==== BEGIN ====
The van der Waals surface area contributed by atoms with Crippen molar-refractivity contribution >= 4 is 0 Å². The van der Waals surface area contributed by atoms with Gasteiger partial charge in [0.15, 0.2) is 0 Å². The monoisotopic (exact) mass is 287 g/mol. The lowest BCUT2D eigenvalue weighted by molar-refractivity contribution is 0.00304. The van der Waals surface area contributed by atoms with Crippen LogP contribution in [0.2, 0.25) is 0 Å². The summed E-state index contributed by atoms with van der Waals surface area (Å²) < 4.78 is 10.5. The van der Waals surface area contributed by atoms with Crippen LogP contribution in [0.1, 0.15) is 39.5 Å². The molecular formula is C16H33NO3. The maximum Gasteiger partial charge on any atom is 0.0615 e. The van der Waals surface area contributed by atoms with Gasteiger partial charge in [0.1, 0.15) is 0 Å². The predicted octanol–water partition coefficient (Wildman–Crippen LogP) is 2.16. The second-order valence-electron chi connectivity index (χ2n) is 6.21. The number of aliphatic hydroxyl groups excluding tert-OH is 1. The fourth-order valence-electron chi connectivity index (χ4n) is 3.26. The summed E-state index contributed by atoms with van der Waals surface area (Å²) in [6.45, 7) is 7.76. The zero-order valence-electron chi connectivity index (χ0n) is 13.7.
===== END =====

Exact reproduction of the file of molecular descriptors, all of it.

The van der Waals surface area contributed by atoms with Crippen molar-refractivity contribution >= 4 is 0 Å². The van der Waals surface area contributed by atoms with Gasteiger partial charge in [0.15, 0.2) is 0 Å². The monoisotopic (exact) mass is 287 g/mol. The lowest BCUT2D eigenvalue weighted by molar-refractivity contribution is 0.00304. The van der Waals surface area contributed by atoms with Crippen LogP contribution in [0.2, 0.25) is 0 Å². The summed E-state index contributed by atoms with van der Waals surface area (Å²) < 4.78 is 10.5. The van der Waals surface area contributed by atoms with Crippen LogP contribution in [0.1, 0.15) is 39.5 Å². The molecular formula is C16H33NO3. The maximum Gasteiger partial charge on any atom is 0.0615 e. The van der Waals surface area contributed by atoms with Gasteiger partial charge in [0.1, 0.15) is 0 Å². The predicted octanol–water partition coefficient (Wildman–Crippen LogP) is 2.16. The second-order valence-electron chi connectivity index (χ2n) is 6.21. The number of aliphatic hydroxyl groups excluding tert-OH is 1. The fourth-order valence-electron chi connectivity index (χ4n) is 3.26. The summed E-state index contributed by atoms with van der Waals surface area (Å²) in [6.45, 7) is 7.76. The zero-order valence-electron chi connectivity index (χ0n) is 13.7.